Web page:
Drawing everyone’s attention to the years of hard work that went behind making this rehabilitation successful, he said that the utmost energy was deployed for an area that is not given too much political importance.

He mentioned that a detailed Cheetah Action Plan was prepared while India’s talented scientists conducted extensive research, working closely with South African and Namibian experts.

Mr. Modi further added that when the cheetahs sprint in Kuno National Park, the grassland eco-system will be restored and it will also lead to an increase in biodiversity.

He highlighted that employment opportunities will increase as a result of the growing eco-tourism in the area thereby opening up new possibilities for development.

The Prime Minister made a request to all the countrymen to act with patience and wait for a few months to witness the cheetahs released in Kuno National Park.

Throwing light on the work carried out by the government, the Prime Minister said that since the formation of his government in 2014, about 250 new protected areas have been added in the country.

He added that there has also been a big increase in the number of Asiatic lions and Gujarat has emerged as a dominating sphere of Asiatic lions in the country.

He also drew everyone’s attention to the global issues that India is addressing today and reiterated the need to analyse global problems, their solutions and even our lives in a holistic way.

Speaking on the occasion, the Prime Minister thanked the government of Namibia for help in programme to reintroduce cheetahs to India. He added that Cheetahs are our guests and they should be given a few months to make Kuno national park their home.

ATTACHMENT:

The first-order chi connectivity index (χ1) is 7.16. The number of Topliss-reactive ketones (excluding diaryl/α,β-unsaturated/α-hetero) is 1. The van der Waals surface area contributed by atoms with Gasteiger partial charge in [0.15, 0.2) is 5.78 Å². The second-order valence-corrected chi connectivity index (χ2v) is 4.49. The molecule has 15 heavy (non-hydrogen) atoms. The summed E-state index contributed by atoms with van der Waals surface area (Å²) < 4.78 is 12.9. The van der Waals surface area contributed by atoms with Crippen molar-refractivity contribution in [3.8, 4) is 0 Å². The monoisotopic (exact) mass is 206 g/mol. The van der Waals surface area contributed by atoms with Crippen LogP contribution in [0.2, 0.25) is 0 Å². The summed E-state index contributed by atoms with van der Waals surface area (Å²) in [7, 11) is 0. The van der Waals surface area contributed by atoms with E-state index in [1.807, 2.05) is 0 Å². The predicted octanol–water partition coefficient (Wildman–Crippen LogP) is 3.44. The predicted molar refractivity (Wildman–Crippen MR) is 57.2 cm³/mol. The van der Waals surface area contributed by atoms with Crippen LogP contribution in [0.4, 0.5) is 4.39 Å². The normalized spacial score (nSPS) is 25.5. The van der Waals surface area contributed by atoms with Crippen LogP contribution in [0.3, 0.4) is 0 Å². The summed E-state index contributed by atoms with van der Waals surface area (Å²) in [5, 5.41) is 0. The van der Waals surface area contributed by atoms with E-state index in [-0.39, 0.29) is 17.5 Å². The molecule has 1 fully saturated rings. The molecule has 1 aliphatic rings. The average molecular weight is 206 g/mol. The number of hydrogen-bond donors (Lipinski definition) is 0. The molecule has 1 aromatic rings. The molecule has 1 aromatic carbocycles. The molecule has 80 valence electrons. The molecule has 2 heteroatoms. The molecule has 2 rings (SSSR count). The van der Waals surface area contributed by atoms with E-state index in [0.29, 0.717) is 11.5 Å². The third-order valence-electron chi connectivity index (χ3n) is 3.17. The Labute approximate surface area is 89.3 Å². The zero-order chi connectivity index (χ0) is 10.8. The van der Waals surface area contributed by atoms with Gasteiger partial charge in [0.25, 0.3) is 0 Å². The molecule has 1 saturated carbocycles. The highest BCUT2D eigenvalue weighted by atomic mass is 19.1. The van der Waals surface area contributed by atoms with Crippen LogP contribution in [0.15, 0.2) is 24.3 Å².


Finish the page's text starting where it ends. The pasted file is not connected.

Meanwhile, The efforts made by the Narendra Modi government have brought positive results in the conservation of wildlife. The government has said that the coverage of Protected Areas which was 4.90 percent of country’s geographical area in 2014 has now increased to 5.03 percent.

This includes an increase in Protected Areas in the country from 740 with area of over one lakh 61 thousand square kilometers in 2014 to 981 with an area of over one lakh 71 thousand square kilometers at present.

On the other hand, forest and tree cover has increased by 16 thousand kilometers in the last four years and India is among few countries in the world where forest cover is consistently increasing.

India is home to 52 Tiger Reserves covering 18 States with around 75 percent of population of the wild tiger at the global level.

The Tiger Population in India has increased from 2 thousand 226 in 2014 to 2 thousand 967 in 2018. The budgetary allocation for tiger conservation was raised from 185 crore rupees in 2014 to 300 crore rupees in 2022.

The population of Asiatic Lions also recorded a steady increase with a population of 674 individuals since 2015. So far it has witnessed one of the highest growth rate of 28.87 percent.

Besides, the country has also witnessed over 60 percent increase in the population of leopard since 2014. The number of leopard has gone up from 7 thousand 910 in 2014 to 12 thousand 852 in 2020.